GOD MUST BE SAD by Fannie Hurst

GOD MUST BE SAD

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KIRKUS REVIEW

A somewhat unnatural and morbid set up for an unbelievable romance- as the Ratoff brothers, middle aged bachelors, permit their lives to be regulated by devotion to a bed-ridden matriarch, to the routine of a lifelong sharing of a bedroom (in a big old New York house), to the garage that has grown in size and prosperity, and to their Jewish faith as dictated not by their God but by their mother. There is a Mrs. Reagan, nurse-housekeeper, non Jewish, and her fairy child, Melanic -- fixtures in the home. Then the old woman dies -- and a year later, Morris marries Reagan, as he still calls her. And Felix glowers from the sidelines casting a pall over the household, resenting the interfaith marriage, suspicious of what it will be to his brother. Even Melanie comes under his opprobrium. But the all pervading issue is Morrie's will, originally drawn jointly with his brother. On the one side, the need to protect Reagan and Melanie; on the other the importance of securing the inheritance for Judaism. Then Reagan is killed- and Morrie, to protect her, marries Melanis, a wholly allruistie move which becomes impossible as Melanic belatedly matures- and Morrie himself unable to cope with natural urges. It is a strange and somewhat bitter book- and the solution when it comes is melodramatic. Fannie Hurst has a professional competence- but she seems to have lost that one-time ability to search out the human soul.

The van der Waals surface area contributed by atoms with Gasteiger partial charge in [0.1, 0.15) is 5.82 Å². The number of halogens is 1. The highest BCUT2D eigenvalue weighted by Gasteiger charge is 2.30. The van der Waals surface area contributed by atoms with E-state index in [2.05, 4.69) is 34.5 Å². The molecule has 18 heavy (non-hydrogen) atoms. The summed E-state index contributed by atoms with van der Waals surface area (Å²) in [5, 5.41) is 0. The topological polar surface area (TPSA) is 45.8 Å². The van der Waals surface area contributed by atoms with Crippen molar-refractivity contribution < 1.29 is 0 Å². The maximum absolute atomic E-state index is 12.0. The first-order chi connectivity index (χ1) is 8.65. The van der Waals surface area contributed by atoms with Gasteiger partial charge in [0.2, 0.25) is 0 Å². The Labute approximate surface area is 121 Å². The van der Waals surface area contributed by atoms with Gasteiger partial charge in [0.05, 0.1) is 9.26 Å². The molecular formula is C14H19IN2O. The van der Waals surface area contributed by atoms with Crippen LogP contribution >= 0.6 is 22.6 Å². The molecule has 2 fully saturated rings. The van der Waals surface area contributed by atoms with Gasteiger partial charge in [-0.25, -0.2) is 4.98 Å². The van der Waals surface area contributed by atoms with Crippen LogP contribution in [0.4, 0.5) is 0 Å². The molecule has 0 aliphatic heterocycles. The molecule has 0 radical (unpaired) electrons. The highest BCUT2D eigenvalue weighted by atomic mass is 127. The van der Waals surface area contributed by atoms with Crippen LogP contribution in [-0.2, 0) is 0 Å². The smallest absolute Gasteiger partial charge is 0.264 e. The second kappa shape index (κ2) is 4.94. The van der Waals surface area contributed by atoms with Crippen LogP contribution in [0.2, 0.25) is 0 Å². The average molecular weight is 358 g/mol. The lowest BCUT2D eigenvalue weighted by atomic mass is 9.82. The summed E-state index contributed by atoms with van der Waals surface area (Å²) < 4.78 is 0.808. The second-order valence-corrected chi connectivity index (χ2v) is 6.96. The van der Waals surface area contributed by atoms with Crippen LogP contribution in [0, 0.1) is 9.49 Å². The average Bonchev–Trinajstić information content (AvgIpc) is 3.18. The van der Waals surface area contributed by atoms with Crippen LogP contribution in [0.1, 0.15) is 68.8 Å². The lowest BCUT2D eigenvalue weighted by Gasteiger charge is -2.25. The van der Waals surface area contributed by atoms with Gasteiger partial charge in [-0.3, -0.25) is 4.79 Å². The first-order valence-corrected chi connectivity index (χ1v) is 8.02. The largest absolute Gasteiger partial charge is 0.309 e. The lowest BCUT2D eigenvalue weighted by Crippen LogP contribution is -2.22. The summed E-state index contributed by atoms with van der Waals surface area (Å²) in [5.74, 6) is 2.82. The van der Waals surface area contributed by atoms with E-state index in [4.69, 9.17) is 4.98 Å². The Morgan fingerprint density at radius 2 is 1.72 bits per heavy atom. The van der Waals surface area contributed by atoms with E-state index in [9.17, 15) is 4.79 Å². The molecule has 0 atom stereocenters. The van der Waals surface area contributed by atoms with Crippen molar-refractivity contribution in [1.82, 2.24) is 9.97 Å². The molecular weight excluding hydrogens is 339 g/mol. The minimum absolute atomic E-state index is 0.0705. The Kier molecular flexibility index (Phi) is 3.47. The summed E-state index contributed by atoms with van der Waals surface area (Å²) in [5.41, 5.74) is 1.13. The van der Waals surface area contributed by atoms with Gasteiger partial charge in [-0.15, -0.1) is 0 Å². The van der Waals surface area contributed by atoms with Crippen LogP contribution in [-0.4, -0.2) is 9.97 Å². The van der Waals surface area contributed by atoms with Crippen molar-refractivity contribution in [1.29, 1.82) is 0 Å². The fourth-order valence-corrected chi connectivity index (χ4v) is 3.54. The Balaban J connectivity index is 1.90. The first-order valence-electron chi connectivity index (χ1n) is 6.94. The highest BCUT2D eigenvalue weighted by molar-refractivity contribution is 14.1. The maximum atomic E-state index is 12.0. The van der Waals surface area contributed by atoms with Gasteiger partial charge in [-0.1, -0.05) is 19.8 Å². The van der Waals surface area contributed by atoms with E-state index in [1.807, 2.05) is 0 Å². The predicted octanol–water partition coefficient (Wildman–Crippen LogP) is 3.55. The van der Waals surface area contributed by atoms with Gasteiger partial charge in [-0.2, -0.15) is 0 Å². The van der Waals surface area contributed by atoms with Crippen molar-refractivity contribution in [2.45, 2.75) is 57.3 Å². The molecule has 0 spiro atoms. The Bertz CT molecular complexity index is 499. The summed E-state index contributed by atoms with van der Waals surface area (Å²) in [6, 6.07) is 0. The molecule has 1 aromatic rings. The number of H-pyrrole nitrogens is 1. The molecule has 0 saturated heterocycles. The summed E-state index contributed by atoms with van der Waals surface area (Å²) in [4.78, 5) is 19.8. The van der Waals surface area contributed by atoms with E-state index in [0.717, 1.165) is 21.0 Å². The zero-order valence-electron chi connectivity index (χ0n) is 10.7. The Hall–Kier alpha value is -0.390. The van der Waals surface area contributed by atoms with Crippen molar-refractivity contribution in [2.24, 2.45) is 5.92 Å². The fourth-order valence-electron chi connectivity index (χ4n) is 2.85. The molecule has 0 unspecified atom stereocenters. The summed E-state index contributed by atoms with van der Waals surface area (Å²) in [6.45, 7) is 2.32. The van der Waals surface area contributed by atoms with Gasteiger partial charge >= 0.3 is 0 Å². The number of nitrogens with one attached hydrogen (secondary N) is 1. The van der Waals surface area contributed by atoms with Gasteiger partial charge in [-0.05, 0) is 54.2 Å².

Pub Date: Oct. 20th, 1961
Publisher: Doubleday